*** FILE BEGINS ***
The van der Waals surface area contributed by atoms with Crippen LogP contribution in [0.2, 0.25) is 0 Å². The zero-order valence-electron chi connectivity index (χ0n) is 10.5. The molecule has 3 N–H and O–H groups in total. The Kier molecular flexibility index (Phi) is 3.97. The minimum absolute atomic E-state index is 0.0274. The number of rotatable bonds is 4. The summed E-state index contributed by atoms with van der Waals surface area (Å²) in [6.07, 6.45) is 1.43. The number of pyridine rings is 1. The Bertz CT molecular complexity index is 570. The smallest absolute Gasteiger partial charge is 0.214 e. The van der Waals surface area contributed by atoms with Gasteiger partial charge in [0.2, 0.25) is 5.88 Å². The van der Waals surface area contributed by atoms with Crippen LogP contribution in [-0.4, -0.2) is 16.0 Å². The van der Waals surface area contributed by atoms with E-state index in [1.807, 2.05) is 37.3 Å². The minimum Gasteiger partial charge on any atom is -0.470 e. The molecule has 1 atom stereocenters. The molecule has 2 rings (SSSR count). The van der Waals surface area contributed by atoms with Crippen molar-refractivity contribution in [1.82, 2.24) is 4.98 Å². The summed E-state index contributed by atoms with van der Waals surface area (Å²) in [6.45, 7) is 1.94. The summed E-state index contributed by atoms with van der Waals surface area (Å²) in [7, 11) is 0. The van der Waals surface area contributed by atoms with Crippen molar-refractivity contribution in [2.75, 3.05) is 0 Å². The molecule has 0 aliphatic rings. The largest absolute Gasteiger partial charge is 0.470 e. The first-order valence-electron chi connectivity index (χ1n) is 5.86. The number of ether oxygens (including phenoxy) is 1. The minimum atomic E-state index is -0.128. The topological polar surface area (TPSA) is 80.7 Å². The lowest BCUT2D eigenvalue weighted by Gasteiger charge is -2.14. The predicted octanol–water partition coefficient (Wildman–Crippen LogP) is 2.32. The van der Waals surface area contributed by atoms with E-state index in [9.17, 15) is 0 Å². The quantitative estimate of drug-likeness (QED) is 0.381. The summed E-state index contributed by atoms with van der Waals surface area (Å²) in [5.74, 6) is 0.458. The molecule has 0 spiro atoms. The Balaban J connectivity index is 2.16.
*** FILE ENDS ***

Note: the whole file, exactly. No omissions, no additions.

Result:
The van der Waals surface area contributed by atoms with Crippen LogP contribution in [0.2, 0.25) is 0 Å². The zero-order valence-electron chi connectivity index (χ0n) is 10.5. The molecule has 3 N–H and O–H groups in total. The Kier molecular flexibility index (Phi) is 3.97. The minimum absolute atomic E-state index is 0.0274. The number of rotatable bonds is 4. The summed E-state index contributed by atoms with van der Waals surface area (Å²) in [6.07, 6.45) is 1.43. The number of pyridine rings is 1. The Bertz CT molecular complexity index is 570. The smallest absolute Gasteiger partial charge is 0.214 e. The van der Waals surface area contributed by atoms with Gasteiger partial charge in [0.2, 0.25) is 5.88 Å². The van der Waals surface area contributed by atoms with Crippen LogP contribution in [-0.4, -0.2) is 16.0 Å². The van der Waals surface area contributed by atoms with E-state index in [1.807, 2.05) is 37.3 Å². The minimum Gasteiger partial charge on any atom is -0.470 e. The molecule has 1 atom stereocenters. The molecule has 2 rings (SSSR count). The van der Waals surface area contributed by atoms with Crippen molar-refractivity contribution in [1.82, 2.24) is 4.98 Å². The summed E-state index contributed by atoms with van der Waals surface area (Å²) in [6.45, 7) is 1.94. The summed E-state index contributed by atoms with van der Waals surface area (Å²) in [7, 11) is 0. The van der Waals surface area contributed by atoms with Crippen molar-refractivity contribution in [2.75, 3.05) is 0 Å². The molecule has 0 aliphatic rings. The largest absolute Gasteiger partial charge is 0.470 e. The first-order valence-electron chi connectivity index (χ1n) is 5.86. The number of ether oxygens (including phenoxy) is 1. The minimum atomic E-state index is -0.128. The topological polar surface area (TPSA) is 80.7 Å². The lowest BCUT2D eigenvalue weighted by Gasteiger charge is -2.14. The predicted octanol–water partition coefficient (Wildman–Crippen LogP) is 2.32. The van der Waals surface area contributed by atoms with E-state index in [9.17, 15) is 0 Å². The quantitative estimate of drug-likeness (QED) is 0.381. The summed E-state index contributed by atoms with van der Waals surface area (Å²) in [5.74, 6) is 0.458. The molecule has 0 spiro atoms. The Balaban J connectivity index is 2.16.